If many Christian retailers are concerned about how to reach and serve millennials, then they need to further brace themselves for the generation coming up behind.
With attitudes and behaviors that diverge yet more from those long held by their predecessors, Gen Zers present an even bigger challenge for churches and the Christian products industry.
From faith and finances to shopping and sexuality, those born since around the turn of the millennium view the world very differently—requiring some serious thought about the most effective way to evangelize, disciple and serve them.
As the first post-Christian generation in American history, Gen Zers will be “the most influential religious force in the West and the heart of the missional challenge facing the Christian church,” according to James Emery White.
But the senior pastor of Mecklenburg Community Church in Charlotte, N.C., and author of Meet Generation Z: Understanding and Reaching the New Post-Christian World (Baker Books) told Religion News Service (RNS) that most churches are not positioned well to connect with Gen Zers.
“On the most superficial of levels, most churches are divorced from the technological world Generation Z inhabits,” he said. “But on the deeper level, they are divorced from the culture itself in such a way as to be unable to build strategic bridges — relationally, intellectually, aesthetically — to reach Generation Z. The church simply has too many blind spots.”
How true that is for the church’s partners in Christian publishing and retailing remains to be seen, but given that many stores currently struggle to engage with millennials, it seems unlikely they are any better prepared for the following generation.
A case in point may be social media. Stores that pride themselves on having a good Facebook presence, as an indicator of being up on generational trends, need to know that platform is largely ignored by Gen Zers, who prefer the likes of Instagram and Snapchat because they are more visually driven.
DIVERSE AND PLURALISTIC
So who are these Gen Zers, what are they like, and what do they like? If you don’t remember 9/11, you’re one of the 23 million Gen Zers who, according to the Center for Generational Kinetics (CGK) are set to become the fastest-growing generation in both the workplace and the marketplace over the next five years.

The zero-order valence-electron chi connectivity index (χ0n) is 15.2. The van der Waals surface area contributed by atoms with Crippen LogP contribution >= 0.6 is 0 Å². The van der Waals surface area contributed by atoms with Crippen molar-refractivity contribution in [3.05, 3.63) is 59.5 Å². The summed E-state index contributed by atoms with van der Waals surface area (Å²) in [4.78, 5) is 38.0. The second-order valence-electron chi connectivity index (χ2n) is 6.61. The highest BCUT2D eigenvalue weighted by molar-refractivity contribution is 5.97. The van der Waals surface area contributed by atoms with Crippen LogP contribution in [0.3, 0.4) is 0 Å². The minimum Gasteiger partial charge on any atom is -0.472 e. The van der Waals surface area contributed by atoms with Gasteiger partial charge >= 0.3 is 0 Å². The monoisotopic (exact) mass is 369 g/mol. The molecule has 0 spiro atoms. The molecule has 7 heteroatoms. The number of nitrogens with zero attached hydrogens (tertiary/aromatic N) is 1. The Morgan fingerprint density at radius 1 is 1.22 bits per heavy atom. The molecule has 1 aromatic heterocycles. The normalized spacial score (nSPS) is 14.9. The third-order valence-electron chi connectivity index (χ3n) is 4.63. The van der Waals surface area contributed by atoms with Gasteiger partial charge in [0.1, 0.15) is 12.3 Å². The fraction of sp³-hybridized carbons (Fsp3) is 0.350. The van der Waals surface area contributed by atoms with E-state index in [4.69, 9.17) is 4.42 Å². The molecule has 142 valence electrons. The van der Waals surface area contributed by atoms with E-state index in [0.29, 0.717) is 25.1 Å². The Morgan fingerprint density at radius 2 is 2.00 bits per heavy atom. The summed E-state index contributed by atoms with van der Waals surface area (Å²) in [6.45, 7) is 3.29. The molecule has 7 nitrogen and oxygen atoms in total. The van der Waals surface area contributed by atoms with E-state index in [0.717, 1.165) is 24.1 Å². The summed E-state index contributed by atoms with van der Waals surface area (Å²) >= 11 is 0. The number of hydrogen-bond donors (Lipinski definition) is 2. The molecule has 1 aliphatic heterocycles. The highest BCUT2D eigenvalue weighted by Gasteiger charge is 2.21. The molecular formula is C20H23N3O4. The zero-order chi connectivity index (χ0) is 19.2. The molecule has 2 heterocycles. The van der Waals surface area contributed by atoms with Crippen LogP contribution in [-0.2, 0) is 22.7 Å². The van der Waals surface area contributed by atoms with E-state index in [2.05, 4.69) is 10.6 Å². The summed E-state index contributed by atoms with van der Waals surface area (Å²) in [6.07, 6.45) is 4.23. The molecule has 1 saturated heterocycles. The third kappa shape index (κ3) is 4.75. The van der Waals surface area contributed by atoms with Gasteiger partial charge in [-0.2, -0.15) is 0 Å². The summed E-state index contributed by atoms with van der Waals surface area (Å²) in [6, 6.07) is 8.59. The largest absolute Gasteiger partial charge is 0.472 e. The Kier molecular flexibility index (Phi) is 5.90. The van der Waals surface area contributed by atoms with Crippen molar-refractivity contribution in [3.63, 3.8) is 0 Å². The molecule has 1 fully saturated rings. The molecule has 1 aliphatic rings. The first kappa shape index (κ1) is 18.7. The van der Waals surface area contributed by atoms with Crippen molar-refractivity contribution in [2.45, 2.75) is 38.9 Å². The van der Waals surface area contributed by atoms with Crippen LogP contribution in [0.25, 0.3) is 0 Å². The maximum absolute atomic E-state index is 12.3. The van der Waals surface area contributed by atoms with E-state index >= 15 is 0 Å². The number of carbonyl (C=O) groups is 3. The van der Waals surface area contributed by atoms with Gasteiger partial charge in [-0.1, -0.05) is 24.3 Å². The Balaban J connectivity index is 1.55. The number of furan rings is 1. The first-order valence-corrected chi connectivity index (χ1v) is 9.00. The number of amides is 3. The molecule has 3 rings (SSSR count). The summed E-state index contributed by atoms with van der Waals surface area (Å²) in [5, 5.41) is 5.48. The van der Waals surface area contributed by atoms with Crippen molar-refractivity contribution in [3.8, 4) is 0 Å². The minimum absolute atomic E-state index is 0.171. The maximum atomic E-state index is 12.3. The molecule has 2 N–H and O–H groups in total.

Consider some of the big cultural changes that have occurred since 2000, which are just part of Gen Zers’ everyday world: an ongoing war against terrorism, gay marriage and mainstreaming of transgender issues, the legalization of marijuana use.
“Early indications are that they are increasingly self-aware, self-reliant, innovative and goal-oriented,” said the CGK following a recent study. “They also appear to be more pragmatic than their millennial predecessors, but we’ll have to wait and see if that plays out as they become employees, consumers, investors and voters.”
Underscoring that Gen Z is the first generation to grow up in a world where social media is the norm, the center notes that its different experience with technology “will affect every area of their life—from healthcare and dating to education and shopping.”
Gen Zers “tend to live much more of their entire lives—from interacting with friends and family to making major purchases — online and via their smartphones.”
Gen Z is the most ethnically diverse generation the United States has ever known. A recent study showed a third of Gen Zers said they believed gender was how a person felt about themselves, not necessarily their birth sex. Beliefs that are making it hard for many churches to know how to reach them.
And while the unfamiliar profile of the Gen Z’s may seem daunting, many of those studying marketing trends agree the opportunity to connect with Generation Z is as wide as it is unique.
Some youth leaders note because it’s a generation that doesn’t want to offend others, the church has a great opportunity to speak to them. Embracing new ways to communicate and being positive. Listening and trying to connect instead of jumping in to tell them what’s wrong.
Then there is Gen Zers’ concern for social justice, which stores can tap into not only with relevant books but fair trade-type products. “Like millennials before them, they’re keenly aware of justice issues concerning poverty, human trafficking, refugees, racism, and more,” noted Facts and Trends magazine. “They want opportunities to have an impact, and they’re likely to become generous givers to charitable organizations as adults.”
White made the same point to RNS: “A faith that is privately engaging, but socially irrelevant, will not attract them.”
SHAPED BY TECHNOLOGY
Carrying the kind of resources and products that Gen Zers may be interested in is only part of the answer, though—retailers also need to be able appeal to young consumers who have a very different attitude to shopping than previous generations.
That difference shouldn’t be taken lightly. Millennials’ changing tastes and habits have already “killed” bar soap, diamonds, and napkins, according to Business Insider, which also came up with a list of things on “Gen Z’s hit list.” Among them: preppy brands and department stores, the latter being rejected because many are seen to lack “quality and a voice.” Rather, Gen Zers “prefer to order online from companies with strong digital branding,” the magazine reported.
Most concerning on that Business Insider “hit list” is paper: Gen Zers “tend to prefer the convenience of opening their phones or e-readers to enjoy a book.” Tiffany Zhong, CEO of youth-marketing firm Zebra Intelligence told the magazine, “We can find everything online, and for free.”
(*More on Gen Z coming in August CM)